Canadian officials should be undertaking post-shipment verification measures to determine the end-use of these weapons. Stopping the diversion of arms is a central aim of Canada’s arms control obligations, and therefore, Canada should be doing everything in its power to ensure its weapons exports are not rerouted to unauthorized end-users or end-uses.
Originally published in The Maple
There’s no worker shortage, but there is a wage shortage
Nearly two-thirds of Canadian job postings are offering wages too low to attract applicants, according to analysis from a progressive economist.
Toronto Star business reporter Rosa Saba reports:
David MacDonald, senior economist for the Canadian Centre for Policy Alternatives, analyzed data from a new temporary labour force survey question that asked workers what the lowest wage was they would accept. He then compared that data to the available jobs posted, and found that 63 per cent of job postings aren’t meeting the minimum worker expectations for wages — in some industries, by a lot.
One reason for this gap is inflation — businesses aren’t offering wages that are keeping up with the cost of living. Another is that while traditionally workers competed for a limited amount of jobs, employers are now competing for a limited number of workers. “The tables are turned,” MacDonald told the Star.
For example, about 14% of open jobs are in the accommodations and food services industry, where the average wage offered is $15.85 an hour, according to Statistics Canada’s Job Vacancy and Wage Survey.
However, according to Statistics Canada’s February and March Labour Force Survey, workers in that industry are looking for at least $18.84 an hour — $3 more than the average employer is willing to pay.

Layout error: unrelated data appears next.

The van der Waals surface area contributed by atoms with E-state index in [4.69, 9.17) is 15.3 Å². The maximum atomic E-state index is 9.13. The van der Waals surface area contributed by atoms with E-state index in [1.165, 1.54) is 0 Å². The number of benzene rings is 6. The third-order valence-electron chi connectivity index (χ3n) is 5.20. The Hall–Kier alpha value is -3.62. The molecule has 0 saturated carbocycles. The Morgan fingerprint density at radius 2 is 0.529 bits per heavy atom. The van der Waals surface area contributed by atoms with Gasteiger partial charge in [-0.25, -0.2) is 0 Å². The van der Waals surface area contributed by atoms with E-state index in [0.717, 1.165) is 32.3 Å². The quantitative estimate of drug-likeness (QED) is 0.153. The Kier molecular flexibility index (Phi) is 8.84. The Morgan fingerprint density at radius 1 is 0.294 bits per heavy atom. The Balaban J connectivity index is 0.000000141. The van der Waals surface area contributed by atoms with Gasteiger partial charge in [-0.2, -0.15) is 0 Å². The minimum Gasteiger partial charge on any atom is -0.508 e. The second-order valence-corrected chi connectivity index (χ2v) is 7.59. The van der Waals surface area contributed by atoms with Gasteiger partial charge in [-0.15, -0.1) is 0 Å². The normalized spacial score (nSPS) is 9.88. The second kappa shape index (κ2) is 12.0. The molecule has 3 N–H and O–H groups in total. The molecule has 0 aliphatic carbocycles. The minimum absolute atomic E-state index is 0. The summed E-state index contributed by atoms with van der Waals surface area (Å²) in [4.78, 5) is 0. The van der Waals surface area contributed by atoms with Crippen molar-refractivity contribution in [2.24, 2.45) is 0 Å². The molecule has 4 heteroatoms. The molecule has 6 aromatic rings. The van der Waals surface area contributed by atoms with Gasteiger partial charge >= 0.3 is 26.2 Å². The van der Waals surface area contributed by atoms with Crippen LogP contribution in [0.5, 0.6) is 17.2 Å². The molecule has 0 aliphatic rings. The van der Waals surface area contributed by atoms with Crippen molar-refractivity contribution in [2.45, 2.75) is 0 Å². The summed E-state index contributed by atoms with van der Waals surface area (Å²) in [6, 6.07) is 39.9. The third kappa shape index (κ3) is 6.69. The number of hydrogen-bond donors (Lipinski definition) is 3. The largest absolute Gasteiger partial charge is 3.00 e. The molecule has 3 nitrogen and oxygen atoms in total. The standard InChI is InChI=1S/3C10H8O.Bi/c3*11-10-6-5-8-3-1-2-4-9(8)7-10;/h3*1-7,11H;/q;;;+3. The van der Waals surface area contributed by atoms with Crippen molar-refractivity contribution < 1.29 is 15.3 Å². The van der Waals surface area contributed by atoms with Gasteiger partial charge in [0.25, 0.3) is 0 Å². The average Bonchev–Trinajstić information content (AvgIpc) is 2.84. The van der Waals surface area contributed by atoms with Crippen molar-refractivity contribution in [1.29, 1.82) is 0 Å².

Read the full story here.
In other news …
Duncan’s First Nation in northern Alberta is suing the provincial government, arguing the cumulative impacts of untrammeled industrial development, settlement and agriculture have made it increasingly difficult for band members to exercise their constitutionally-enshrined treaty rights.
Interim Conservative Party of Canada leader Candice Bergen won’t seek re-election after 14 years representing Portage-Lisgar in parliament, although she will continue as MP until the next election.
An Israeli investigation into the killing of Palestinian-American journalist Shireen Abu Akleh has concluded there’s a “high possibility” she was killed by an Israeli soldier, but insists it was accidental and that there’s no basis for a criminal investigation.
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The A/V Corner
Listen: I went on The Big Story podcast to talk about the Starbucks unionization wave that’s swept across the United States and into western Canada.
Listen: Trans rights advocate Fae Johnstone joined me and my pals at the Big Shiny Takes Institute to discuss a cowardly transphobic unsigned editorial in Canada’s #1 TERF rag, the National Post.
Watch: A video from Progressive International explains the connection between far-right Brazilian President Jair Bolsonaro’s deforestation of the Amazon and increased violence against Indigenous peoples.